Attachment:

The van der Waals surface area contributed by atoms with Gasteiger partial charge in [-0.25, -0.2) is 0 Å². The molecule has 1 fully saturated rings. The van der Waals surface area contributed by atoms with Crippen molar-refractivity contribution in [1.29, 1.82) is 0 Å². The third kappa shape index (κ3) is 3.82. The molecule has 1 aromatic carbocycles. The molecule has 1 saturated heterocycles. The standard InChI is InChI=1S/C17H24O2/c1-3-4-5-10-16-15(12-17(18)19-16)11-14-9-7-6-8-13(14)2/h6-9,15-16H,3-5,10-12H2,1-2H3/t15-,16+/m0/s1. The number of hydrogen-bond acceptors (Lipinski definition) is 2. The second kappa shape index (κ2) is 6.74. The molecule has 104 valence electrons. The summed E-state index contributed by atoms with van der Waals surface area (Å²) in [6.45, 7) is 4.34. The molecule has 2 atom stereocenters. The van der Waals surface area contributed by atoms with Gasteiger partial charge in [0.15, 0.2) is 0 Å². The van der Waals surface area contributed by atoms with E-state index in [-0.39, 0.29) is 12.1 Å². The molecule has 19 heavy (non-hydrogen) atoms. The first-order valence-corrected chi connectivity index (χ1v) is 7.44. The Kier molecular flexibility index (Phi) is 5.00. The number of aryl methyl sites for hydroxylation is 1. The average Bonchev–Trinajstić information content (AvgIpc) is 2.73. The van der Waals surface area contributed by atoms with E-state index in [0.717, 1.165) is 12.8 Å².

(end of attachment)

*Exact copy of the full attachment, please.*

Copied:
The van der Waals surface area contributed by atoms with Gasteiger partial charge in [-0.25, -0.2) is 0 Å². The molecule has 1 fully saturated rings. The van der Waals surface area contributed by atoms with Crippen molar-refractivity contribution in [1.29, 1.82) is 0 Å². The third kappa shape index (κ3) is 3.82. The molecule has 1 aromatic carbocycles. The molecule has 1 saturated heterocycles. The standard InChI is InChI=1S/C17H24O2/c1-3-4-5-10-16-15(12-17(18)19-16)11-14-9-7-6-8-13(14)2/h6-9,15-16H,3-5,10-12H2,1-2H3/t15-,16+/m0/s1. The number of hydrogen-bond acceptors (Lipinski definition) is 2. The second kappa shape index (κ2) is 6.74. The molecule has 104 valence electrons. The summed E-state index contributed by atoms with van der Waals surface area (Å²) in [6.45, 7) is 4.34. The molecule has 2 atom stereocenters. The van der Waals surface area contributed by atoms with Gasteiger partial charge in [0.15, 0.2) is 0 Å². The van der Waals surface area contributed by atoms with E-state index in [-0.39, 0.29) is 12.1 Å². The molecule has 19 heavy (non-hydrogen) atoms. The first-order valence-corrected chi connectivity index (χ1v) is 7.44. The Kier molecular flexibility index (Phi) is 5.00. The number of aryl methyl sites for hydroxylation is 1. The average Bonchev–Trinajstić information content (AvgIpc) is 2.73. The van der Waals surface area contributed by atoms with E-state index in [0.717, 1.165) is 12.8 Å².